Much of the blame for the plan's failure falls on McClel-lan and Burnside. McClellan did not coordinate his attacks well enough, which meant the battle unfolded in three stages, beginning on the Union right, then center, and finally on his left. This provided Lee the opportunity to shift his men during the battle in reaction to the series of three assaults that should have taken place more in unison than they did. In addition, Burnside wasted much of the day of the battle concentrating on capturing the bridge. He focused on this all morning and for much of the afternoon, even though his men could have simply waded across the creek against little Confederate opposition. Again, Lee was able to move a division that morning from his right to his left when the battle was most intense at that location, and then move them again back to his right when most of the fighting shifted in that direction. Lee simply outgeneraled McClellan that day. But the day would not end entirely in Lee's favor.


On the early morning of September 17, Hooker and his Union forces stepped forward, marching quickly down the Hagerstown Pike from the north, and soon engaged the enemy. Hooker was a veteran of the Mexican-American War, a hard-fighting general who liked to take the offensive and whose ego was legendary. He had gained his nickname, "Fighting Joe," from the Seven Days fighting. Hooker longed to command the Army of the Potomac some day, a desire he would live to see fulfilled.

Fighting on McClellan's right, Hooker's men pushed against the Rebel left, which was under the command of the newly arrived Stonewall Jackson. Much of the fight took place in the East Woods and across ground remembered later as "the Cornfield." Just north of the field was a whitewashed church of the German Dunkard sect, whose members were, ironically, pacifists. The corn was ripe and ready for harvest on that fall day, yet the rows of corn were cut to shreds by the intense level of musket fire from both sides.

At one point, Hooker's men appeared ready to roll back Jackson's men, but then the Rebels were reinforced. Lee sent

General D.H. Hill's division from the battlefield line's center and troops under General Longstreet's command from the Rebel right. It was the South's turn to push as Hooker's line fell back. Then, the Union 12th Corps carried out another assault, which broke the Confederates' line near the Dunkard church. This was followed closely by another Rebel challenge, which, once again, returned the Cornfield to Confederate control. It was again the Union's turn to take the field, which they did when General Edwin Vose "Bull" Sumner's 2nd Corps struck against the Rebels in the West Woods. The Rebels then returned the favor, countering with yet another charge through the woods and corn. This time the charge had more troops whom Lee had removed from his right, including some of Jackson's men who had only reached the battlefield that morning from Harpers Ferry.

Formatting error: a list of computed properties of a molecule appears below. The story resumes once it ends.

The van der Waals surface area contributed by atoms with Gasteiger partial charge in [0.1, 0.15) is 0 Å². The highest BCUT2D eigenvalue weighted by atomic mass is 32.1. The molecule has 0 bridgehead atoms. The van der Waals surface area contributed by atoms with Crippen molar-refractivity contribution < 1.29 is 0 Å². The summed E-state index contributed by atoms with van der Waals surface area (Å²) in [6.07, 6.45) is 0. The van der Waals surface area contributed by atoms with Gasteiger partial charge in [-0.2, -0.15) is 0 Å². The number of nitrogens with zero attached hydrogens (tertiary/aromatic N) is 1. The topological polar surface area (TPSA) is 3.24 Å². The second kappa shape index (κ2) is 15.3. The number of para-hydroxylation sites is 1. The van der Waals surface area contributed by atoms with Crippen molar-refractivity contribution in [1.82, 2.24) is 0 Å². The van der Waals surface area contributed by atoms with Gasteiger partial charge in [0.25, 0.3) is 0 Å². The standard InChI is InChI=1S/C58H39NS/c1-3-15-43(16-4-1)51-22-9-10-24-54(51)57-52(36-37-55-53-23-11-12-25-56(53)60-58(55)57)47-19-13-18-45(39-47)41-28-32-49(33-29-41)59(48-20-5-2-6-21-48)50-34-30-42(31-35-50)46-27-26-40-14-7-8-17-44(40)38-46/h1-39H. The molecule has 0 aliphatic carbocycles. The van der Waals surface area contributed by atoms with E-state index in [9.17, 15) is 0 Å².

The battle raged back and forth for five hours through the East Woods, the West Woods, and the Cornfield. In all, this part of the battle included five divisions on each side. Eventually, both sides, bloodied and badly damaged, broke off the fighting as cleanly as if their commanders had first sat down and made the decision together. The Confederate left had held. As for Hooker, he was removed from the battlefield, wounded. The musket fire through the field had been so intense that almost none of the cornstalks were left standing.


Then, the battle shifted to the center of the line for both sides. General Sumner had made the first clear move in that direction, directing two of his divisions there before Confederates could approach his men from the left. The midday sun was high over the battlefield, and the battle's second phase began.

At this point on the battlefield, the action was centered along a portion of a sunken road. The Rebels had occupied this road before the battle, allowing them to use the low ground as a shallow-based trench of sorts and providing them with some real cover. The fighting went on for hours, with many casualties on both sides. Eventually, Northern forces managed to get the Confederates out of their positions on the sunken road. By then, the road was littered with the bodies of dead Rebel troops, which gave the battle site the name "Bloody Lane." With this break in the Confederate line, the Union men appeared to have an opportunity to destroy Lee's position.

The Virginia general scrambled for reinforcements, drawing them from other parts of the battlefield. Lee's decision was desperate, since moving men around left other parts of the fighting ground weakened. Fortunately for the Confederates, the reinforcements he shifted to his center saved his army from being destroyed. The fighting along the sunken road was just as ferocious as across the Cornfield. A Northern newspaper reporter was on the scene immediately after Union men pushed the Confederates back to the outskirts of Sharpsburg. He was stunned by what he saw, later writing, as noted by historian James McPherson, that the "Confederates had gone down as the grass falls before the scythe."

If McClellan had then sent some of his saved units toward the remains of the Confederate center, they would have found a clear path and extremely weakened Rebels. McPherson quotes one Rebel officer as writing later that "there was no body of Confederate infantry in this part of the field that could have resisted a serious advance." Another Confederate agreed, his words remembered by historian Frederick Tilbert: "Lee's army was ruined and the end of the Confederacy was in sight."

Given his opportunity, it is incredible that McClellan did not order another assault on the Confederate center. On the other hand, the commander of the Union's 6th Corps, General William B. Franklin, was eager to enter the fight. But with three Union corps exhausted after the fighting that morning, Mc-Clellan could not bring himself to order one more attack. He was also certain that Lee still had masses of troops saved up for a grand counterattack. McClellan ordered Franklin to stand down, saying, "it would not be prudent to make the attack," McPherson notes.